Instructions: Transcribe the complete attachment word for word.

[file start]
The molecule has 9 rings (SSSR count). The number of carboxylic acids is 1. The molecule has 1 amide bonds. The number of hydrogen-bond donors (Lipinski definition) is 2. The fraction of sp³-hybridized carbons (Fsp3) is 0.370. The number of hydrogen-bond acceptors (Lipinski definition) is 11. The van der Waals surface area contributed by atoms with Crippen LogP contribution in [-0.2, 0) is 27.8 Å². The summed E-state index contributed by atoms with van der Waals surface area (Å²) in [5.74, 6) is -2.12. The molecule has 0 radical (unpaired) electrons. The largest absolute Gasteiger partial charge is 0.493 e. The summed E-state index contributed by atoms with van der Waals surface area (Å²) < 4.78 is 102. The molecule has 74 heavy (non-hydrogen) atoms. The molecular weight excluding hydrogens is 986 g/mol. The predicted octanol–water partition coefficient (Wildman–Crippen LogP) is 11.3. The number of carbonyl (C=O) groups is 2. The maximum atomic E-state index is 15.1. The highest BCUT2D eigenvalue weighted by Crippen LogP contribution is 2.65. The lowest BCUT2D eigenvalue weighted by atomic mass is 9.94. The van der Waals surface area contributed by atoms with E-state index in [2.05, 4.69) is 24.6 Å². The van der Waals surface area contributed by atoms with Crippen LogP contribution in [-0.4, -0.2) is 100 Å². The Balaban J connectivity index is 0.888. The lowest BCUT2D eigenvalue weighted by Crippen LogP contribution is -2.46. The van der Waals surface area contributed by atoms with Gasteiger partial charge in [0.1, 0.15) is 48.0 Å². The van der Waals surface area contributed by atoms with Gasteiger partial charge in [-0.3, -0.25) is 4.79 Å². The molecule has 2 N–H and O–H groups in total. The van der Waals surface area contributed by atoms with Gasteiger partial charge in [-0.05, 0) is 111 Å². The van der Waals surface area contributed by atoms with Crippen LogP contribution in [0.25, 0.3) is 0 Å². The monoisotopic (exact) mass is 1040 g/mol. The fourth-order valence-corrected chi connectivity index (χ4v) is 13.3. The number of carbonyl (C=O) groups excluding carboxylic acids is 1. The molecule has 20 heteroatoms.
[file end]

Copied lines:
The molecule has 9 rings (SSSR count). The number of carboxylic acids is 1. The molecule has 1 amide bonds. The number of hydrogen-bond donors (Lipinski definition) is 2. The fraction of sp³-hybridized carbons (Fsp3) is 0.370. The number of hydrogen-bond acceptors (Lipinski definition) is 11. The van der Waals surface area contributed by atoms with Crippen LogP contribution in [-0.2, 0) is 27.8 Å². The summed E-state index contributed by atoms with van der Waals surface area (Å²) in [5.74, 6) is -2.12. The molecule has 0 radical (unpaired) electrons. The largest absolute Gasteiger partial charge is 0.493 e. The summed E-state index contributed by atoms with van der Waals surface area (Å²) < 4.78 is 102. The molecule has 74 heavy (non-hydrogen) atoms. The molecular weight excluding hydrogens is 986 g/mol. The predicted octanol–water partition coefficient (Wildman–Crippen LogP) is 11.3. The number of carbonyl (C=O) groups is 2. The maximum atomic E-state index is 15.1. The highest BCUT2D eigenvalue weighted by Crippen LogP contribution is 2.65. The lowest BCUT2D eigenvalue weighted by atomic mass is 9.94. The van der Waals surface area contributed by atoms with E-state index in [2.05, 4.69) is 24.6 Å². The van der Waals surface area contributed by atoms with Crippen LogP contribution in [-0.4, -0.2) is 100 Å². The Balaban J connectivity index is 0.888. The lowest BCUT2D eigenvalue weighted by Crippen LogP contribution is -2.46. The van der Waals surface area contributed by atoms with Gasteiger partial charge in [0.1, 0.15) is 48.0 Å². The van der Waals surface area contributed by atoms with Gasteiger partial charge in [-0.3, -0.25) is 4.79 Å². The molecule has 2 N–H and O–H groups in total. The van der Waals surface area contributed by atoms with Gasteiger partial charge in [-0.05, 0) is 111 Å². The van der Waals surface area contributed by atoms with Crippen LogP contribution in [0.25, 0.3) is 0 Å². The monoisotopic (exact) mass is 1040 g/mol. The fourth-order valence-corrected chi connectivity index (χ4v) is 13.3. The number of carbonyl (C=O) groups excluding carboxylic acids is 1. The molecule has 20 heteroatoms.